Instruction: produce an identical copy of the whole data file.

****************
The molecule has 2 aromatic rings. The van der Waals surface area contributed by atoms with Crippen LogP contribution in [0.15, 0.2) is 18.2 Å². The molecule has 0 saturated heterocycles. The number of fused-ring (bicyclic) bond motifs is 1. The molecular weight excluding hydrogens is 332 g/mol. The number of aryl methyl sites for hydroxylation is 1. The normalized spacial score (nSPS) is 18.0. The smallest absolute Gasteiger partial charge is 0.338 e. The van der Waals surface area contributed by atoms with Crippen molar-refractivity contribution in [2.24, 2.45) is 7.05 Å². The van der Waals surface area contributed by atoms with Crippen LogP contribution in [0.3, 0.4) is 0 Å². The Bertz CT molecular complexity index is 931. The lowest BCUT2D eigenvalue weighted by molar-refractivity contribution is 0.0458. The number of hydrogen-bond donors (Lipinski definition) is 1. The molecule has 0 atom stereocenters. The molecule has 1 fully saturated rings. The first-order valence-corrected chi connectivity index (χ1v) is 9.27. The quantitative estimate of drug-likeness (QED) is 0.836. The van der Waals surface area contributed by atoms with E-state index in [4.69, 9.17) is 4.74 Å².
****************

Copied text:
The molecule has 2 aromatic rings. The van der Waals surface area contributed by atoms with Crippen LogP contribution in [0.15, 0.2) is 18.2 Å². The molecule has 0 saturated heterocycles. The number of fused-ring (bicyclic) bond motifs is 1. The molecular weight excluding hydrogens is 332 g/mol. The number of aryl methyl sites for hydroxylation is 1. The normalized spacial score (nSPS) is 18.0. The smallest absolute Gasteiger partial charge is 0.338 e. The van der Waals surface area contributed by atoms with Crippen molar-refractivity contribution in [2.24, 2.45) is 7.05 Å². The van der Waals surface area contributed by atoms with Crippen LogP contribution in [0.3, 0.4) is 0 Å². The Bertz CT molecular complexity index is 931. The lowest BCUT2D eigenvalue weighted by molar-refractivity contribution is 0.0458. The number of hydrogen-bond donors (Lipinski definition) is 1. The molecule has 0 atom stereocenters. The molecule has 1 fully saturated rings. The first-order valence-corrected chi connectivity index (χ1v) is 9.27. The quantitative estimate of drug-likeness (QED) is 0.836. The van der Waals surface area contributed by atoms with E-state index in [4.69, 9.17) is 4.74 Å².